I’m going to share something deeply personal about holidays. I hope anyone reading this will say, “Oh, I already knew that.” because it has been a very difficult lesson for me to learn.
For many years, I followed in the footsteps of women before me and worked and cooked and stressed myself out on every holiday. I thought it wasn’t a real holiday unless the table was crowded with people and groaned under the weight of many, many dishes of homemade recipes. The house had to be cleaned from top to bottom and my children had to have a new outfit, many presents to open, and be intimidated into “company” behavior.
All this came to a screeching halt about ten years ago. Christmas 2003 was the last holiday that my children and I spent together. We had good food but the food wasn’t the focus. We had a few presents but there weren’t piles of them and the tree was a small all-in-one with ornaments that sat on a table. We made sacrifices to come together because we thought we might not have another holiday together. We were right. My youngest son died from cancer in September 2004. No amount of sacrifice has been enough to get us together for any Christmas, Thanksgiving or Easter since then. And for many years I have been very depressed during holidays. I was focused on what I didn’t have instead of what I did have.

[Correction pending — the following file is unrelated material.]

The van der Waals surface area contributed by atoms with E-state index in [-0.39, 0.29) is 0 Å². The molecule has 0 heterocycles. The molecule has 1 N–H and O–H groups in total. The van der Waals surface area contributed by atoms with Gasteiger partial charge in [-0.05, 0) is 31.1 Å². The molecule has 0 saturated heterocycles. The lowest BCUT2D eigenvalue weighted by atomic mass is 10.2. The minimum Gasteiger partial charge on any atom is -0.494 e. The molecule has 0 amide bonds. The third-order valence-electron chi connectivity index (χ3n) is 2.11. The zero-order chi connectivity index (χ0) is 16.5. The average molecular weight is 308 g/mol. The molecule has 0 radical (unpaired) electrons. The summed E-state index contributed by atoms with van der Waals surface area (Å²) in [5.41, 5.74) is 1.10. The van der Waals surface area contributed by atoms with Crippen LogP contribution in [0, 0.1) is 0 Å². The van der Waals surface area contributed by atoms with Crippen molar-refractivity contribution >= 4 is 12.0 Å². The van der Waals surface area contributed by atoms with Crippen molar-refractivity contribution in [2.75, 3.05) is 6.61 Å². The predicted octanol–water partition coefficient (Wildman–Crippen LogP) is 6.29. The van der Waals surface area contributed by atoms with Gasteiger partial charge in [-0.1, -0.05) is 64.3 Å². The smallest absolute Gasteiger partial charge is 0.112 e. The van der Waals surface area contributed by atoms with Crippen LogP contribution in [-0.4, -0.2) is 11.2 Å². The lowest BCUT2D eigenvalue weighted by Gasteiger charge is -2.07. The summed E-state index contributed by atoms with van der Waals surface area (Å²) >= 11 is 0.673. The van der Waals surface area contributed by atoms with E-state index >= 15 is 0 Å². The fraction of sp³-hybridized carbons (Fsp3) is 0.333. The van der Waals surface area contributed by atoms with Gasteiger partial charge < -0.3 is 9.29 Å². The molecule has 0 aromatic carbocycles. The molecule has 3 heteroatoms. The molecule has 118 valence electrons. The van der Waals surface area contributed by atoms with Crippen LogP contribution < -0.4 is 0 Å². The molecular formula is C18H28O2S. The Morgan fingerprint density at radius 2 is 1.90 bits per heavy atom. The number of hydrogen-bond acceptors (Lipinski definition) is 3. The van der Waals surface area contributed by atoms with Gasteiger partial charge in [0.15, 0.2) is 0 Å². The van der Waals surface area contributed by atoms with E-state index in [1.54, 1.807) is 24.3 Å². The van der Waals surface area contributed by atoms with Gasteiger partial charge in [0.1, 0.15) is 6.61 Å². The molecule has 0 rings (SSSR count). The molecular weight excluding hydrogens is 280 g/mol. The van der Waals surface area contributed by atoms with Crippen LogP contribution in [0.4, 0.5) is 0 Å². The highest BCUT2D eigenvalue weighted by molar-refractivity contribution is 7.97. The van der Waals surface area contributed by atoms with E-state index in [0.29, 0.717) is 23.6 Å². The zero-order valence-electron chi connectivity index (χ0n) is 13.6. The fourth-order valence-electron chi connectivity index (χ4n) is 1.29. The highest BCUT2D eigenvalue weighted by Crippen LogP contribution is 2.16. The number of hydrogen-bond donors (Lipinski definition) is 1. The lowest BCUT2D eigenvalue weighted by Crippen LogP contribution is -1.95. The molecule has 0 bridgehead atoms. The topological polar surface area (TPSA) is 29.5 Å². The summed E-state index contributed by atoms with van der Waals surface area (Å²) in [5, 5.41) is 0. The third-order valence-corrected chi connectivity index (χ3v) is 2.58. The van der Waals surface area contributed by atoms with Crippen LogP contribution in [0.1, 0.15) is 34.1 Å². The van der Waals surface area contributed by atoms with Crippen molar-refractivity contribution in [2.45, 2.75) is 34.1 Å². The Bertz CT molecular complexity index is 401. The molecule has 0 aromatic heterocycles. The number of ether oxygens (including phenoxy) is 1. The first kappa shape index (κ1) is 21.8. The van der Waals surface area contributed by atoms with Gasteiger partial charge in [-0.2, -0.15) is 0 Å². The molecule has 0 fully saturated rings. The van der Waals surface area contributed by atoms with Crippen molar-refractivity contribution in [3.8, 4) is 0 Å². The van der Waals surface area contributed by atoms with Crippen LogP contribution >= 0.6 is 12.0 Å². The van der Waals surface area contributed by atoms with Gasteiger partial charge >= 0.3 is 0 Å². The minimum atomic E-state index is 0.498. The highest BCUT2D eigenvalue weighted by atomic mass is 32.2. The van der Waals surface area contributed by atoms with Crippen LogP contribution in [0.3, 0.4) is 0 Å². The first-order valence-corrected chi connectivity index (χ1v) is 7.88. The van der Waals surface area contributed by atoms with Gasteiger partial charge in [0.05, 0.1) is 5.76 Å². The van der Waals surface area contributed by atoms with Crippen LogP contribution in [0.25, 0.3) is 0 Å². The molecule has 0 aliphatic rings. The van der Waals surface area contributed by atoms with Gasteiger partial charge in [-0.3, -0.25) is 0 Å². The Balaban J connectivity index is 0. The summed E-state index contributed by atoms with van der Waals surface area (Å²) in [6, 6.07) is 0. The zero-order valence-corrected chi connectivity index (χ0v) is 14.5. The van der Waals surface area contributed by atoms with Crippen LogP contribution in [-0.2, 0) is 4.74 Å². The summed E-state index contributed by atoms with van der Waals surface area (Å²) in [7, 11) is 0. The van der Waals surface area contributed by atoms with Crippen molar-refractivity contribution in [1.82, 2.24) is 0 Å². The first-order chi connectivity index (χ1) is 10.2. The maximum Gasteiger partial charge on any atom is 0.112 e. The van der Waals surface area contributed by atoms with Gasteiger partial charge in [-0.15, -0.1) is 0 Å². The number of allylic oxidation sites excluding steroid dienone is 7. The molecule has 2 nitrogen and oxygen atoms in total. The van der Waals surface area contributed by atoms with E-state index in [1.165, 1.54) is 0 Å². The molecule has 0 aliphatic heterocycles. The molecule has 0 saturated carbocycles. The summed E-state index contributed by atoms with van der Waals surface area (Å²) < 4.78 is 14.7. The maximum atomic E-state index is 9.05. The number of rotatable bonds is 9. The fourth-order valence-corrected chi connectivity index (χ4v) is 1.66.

Holidays aren’t about the piles of presents or the mounds of food. It is about the people but it’s about the people connecting and encouraging and loving each other. It’s about spending time together with laughter and stories and quiet conversation over concerns and lessons shared. Whether the table has a huge turkey or bread and baloney, if there are people who love each other sharing the meal and then leaving the table satisfied in their spirits, now that is worth celebrating!
So if at some future holiday I am blessed to have children, grandchildren, brother and sister around the table, I hope we are sharing a potluck dinner that is seasoned well with joyous prayer and laughter, maybe a few tears, and most of all the satisfaction of recognizing the huge blessings we have been given just to be with each other.
And until then, I’m going to be praying for the homeless and our military who also will not be sharing their holiday with their families. I hope they will be invited to break bread with others and find their spirits satisfied too.